Frequently Asked Questions
Please find some of our most popular questions answered here, divided up by relevant sections. If you cannot find what you want please don't hesitate to contact us or log an enquiry via the Student Information Desk.
All psychological therapies, including groups and workshops, Specialist Mental Health support, and AccessAbility services are free for current students at the University of Exeter.
Funding for extra support may be available for some students with a disability via Disabled Students’ Allowances – see our funding page for more information on eligibility.
Complementary therapies are provided by independent therapists at a reduced fee for students.
There are a number of ways to make an appointment with Wellbeing Services. Please see the make an appointment page.
Confidentiality is crucial to the service we provide. Information about you will not be disclosed to anyone outside Wellbeing Services without your permission, except in exceptional circumstances. You can read more about our confidentiality policy under the service policies section of this website.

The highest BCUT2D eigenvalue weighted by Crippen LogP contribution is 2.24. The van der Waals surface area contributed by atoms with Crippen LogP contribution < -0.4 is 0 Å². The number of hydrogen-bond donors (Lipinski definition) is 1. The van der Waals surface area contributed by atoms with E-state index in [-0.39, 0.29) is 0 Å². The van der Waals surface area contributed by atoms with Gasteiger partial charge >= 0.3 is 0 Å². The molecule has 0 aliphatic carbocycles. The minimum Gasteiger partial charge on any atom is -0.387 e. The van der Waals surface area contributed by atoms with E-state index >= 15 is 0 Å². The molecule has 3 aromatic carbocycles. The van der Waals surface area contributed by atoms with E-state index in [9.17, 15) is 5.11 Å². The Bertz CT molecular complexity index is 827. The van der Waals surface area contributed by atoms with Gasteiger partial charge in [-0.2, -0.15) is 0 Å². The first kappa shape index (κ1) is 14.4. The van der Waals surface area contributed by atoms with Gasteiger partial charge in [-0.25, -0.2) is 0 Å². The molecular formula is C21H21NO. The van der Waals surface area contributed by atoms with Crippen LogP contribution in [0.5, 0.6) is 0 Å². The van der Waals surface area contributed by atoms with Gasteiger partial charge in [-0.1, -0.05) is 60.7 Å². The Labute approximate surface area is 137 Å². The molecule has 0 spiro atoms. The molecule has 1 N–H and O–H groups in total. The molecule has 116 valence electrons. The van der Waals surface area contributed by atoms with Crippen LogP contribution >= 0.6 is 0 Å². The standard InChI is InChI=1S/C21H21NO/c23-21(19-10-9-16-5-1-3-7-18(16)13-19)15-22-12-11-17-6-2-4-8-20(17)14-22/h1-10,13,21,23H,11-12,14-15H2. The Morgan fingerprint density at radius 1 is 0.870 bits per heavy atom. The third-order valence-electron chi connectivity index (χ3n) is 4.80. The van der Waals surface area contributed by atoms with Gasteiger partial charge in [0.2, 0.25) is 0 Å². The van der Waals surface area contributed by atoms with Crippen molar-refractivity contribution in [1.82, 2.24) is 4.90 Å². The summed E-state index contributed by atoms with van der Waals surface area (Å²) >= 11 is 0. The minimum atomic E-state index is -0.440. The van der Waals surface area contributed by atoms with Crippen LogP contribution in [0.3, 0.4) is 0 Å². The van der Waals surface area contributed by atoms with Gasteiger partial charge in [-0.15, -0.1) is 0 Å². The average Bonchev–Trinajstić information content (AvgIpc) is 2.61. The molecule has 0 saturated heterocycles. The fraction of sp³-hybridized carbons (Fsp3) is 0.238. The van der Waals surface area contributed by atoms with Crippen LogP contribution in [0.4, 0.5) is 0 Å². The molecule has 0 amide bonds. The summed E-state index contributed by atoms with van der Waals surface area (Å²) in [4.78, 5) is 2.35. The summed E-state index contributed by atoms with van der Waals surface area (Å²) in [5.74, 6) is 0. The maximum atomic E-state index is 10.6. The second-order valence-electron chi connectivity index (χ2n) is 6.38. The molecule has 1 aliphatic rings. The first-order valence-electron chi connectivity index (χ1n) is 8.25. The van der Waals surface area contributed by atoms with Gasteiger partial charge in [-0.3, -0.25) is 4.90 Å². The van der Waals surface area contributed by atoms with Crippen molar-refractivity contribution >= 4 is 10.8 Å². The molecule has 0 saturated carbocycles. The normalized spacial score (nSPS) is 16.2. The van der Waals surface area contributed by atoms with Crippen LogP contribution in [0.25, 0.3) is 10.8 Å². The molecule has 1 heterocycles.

You can register at the Student Health Centre, they can be contacted on 01392 676606, you will need to register before you can make an appointment.
St Luke’s Campus
You can register at the Heavitree Practice near the campus. They can be contacted on 01392 277409. You will need to register before you can make an appointment.
Out of hours
An out-of-hours doctor service is provided for urgent problems and can be accessed by phoning 0845 6710 270.
Open weeknights 18.00-08:00; weekends Friday 18:00-Monday 08:00; and also on bank holidays.
The first thing to do in a life-threatening emergency is to call 999.
If your concern is urgent, but not a life-threatening emergency, you can make an urgent appointment with your doctor. The doctors at the Student Health Centre on Streatham Campus can see students who do not have a doctor in Exeter.
Please see our Urgent Support page for more information.
Our advisor Georgie McMorrow has put together this short, infromative video that takes you through the various aspects of interrupting your studies and your return.
It takes in students' accommodation needs, Disabled Students' Allowance, setting up and amending an Independent Learning Plan, and more.
If you are applying for mitigation for a piece of work you should discuss this first with your College or Student Office who should be able to offer advice and support with regard to the application procedure. Please also see the University’s guidelines on mitigation.